Why I Still Read Junior and Young Adult Fiction

I confess, I am an adult, but I still read Junior and Young Adult novels. When my daughter was around age 12, she suddenly proclaimed that she was old enough that she didn’t need a bedtime story any more. By this time, we were well beyond picture books. However, each night I would read a chapter of a Junior or Young Adult Novel to her. I enjoyed the time we spent snuggling up, reading together. It was a bedtime ritual that we had started when she was very young, as I believed in the importance of reading to your baby.

It was also a great way for me to read novels that I was interested in. Novels that were marketed to younger generations, that is. Together we read J.K. Rowling’s Harry Potter series, Philip Pullman’s His Dark Materials series, and Kate Forsyth’s Chain of Charms series, along with too many other books to name. So when she said she didn’t need me to read to her anymore, I wondered what excuse I would have to read these books myself.

It turns out I didn’t need an excuse to keep reading Junior and Young Adult books. And it turns out I am in good company. A growing number of adults are reading Young Adult fiction. A study published in 2012 showed that 55% of those purchasing YA fiction are over 18, with 78% of these reporting that the books are being purchased for themselves.

The reason I read Junior and Young Adult fiction is because the plots are punchy and fast paced, keeping me turning page after page, usually well after I intend to put the book down. The characters are engaging and believable; they have to be to keep a younger audience hooked. Additionally, Young Adult books are often smaller than similarly themed adult books, meaning if I am time poor, I am more likely to be able to finish the book. But don’t just believe me, why not try one yourself?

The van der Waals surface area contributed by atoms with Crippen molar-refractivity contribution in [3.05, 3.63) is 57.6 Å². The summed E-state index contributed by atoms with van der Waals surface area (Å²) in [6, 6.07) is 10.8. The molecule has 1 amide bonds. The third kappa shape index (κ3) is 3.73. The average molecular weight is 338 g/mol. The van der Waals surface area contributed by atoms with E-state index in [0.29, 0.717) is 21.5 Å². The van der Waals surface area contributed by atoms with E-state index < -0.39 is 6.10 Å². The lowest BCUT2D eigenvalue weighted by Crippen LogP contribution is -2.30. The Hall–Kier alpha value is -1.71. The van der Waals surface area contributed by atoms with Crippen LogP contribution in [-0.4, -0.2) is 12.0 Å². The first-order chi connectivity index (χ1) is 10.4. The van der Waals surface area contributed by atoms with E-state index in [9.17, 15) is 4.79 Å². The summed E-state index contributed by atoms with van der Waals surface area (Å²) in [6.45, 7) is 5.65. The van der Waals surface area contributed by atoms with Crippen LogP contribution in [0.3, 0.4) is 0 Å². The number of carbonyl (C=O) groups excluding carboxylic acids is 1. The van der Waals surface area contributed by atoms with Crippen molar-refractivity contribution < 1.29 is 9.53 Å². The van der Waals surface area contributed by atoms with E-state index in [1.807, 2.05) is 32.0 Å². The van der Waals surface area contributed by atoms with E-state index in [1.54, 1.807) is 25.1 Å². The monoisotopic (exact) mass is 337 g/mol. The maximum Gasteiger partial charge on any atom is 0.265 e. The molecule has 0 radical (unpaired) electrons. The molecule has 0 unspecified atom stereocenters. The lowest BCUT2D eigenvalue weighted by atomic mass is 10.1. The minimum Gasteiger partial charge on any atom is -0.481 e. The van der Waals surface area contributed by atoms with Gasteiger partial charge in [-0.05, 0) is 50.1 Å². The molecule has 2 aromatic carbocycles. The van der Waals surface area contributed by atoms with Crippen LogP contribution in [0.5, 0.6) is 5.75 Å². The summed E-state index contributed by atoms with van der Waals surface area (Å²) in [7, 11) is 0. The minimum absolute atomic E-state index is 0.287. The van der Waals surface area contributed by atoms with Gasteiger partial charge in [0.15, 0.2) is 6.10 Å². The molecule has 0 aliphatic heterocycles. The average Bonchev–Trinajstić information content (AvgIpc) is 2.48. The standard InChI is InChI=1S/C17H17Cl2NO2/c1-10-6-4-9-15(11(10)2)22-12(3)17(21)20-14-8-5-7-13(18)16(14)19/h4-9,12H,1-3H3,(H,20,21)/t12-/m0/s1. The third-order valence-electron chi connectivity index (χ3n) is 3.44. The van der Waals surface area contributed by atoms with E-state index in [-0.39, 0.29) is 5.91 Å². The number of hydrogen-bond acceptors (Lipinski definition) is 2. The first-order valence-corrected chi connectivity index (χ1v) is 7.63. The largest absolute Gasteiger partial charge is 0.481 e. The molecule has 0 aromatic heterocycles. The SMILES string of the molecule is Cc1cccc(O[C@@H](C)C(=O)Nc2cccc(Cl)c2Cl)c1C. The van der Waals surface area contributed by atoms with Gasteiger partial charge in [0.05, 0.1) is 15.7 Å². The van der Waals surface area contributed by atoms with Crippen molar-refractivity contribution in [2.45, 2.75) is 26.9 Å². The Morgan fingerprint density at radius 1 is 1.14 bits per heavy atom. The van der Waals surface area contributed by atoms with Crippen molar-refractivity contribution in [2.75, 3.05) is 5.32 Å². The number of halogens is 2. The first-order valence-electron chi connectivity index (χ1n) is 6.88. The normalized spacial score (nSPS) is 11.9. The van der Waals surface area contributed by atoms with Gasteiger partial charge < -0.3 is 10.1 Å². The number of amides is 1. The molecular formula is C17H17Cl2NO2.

Here are 5 of my favourite Junior and YA books to get you started:

Sister Heart by Sally Morgan

Written in prose poetry, this is a moving account of a young girl from Australia’s stolen generation.

 

 

Zeroes by Scott Westerfeld

A story of an unlikely bunch of heroes. This group of teenagers have to work together and trust each other to save one of their own.

 

 

 

 

Six of Crows by Leigh Bardugo

An impossible heist. A dream team of teenage miscreants. Can they pull it off? This book won’t disappoint.

 

 

 

 

 

The Leaving by Tara Altebrando

A gripping mystery. Six children go missing. Eleven years later, five return. Where is the other teen and why do none of them remember anything about where they have been?

 

 

 

 

Molly and Pim and the Millions of Stars by Martine Murray

A whimsical, magical story about friendship, family and embracing who you are.

 

 

 

 

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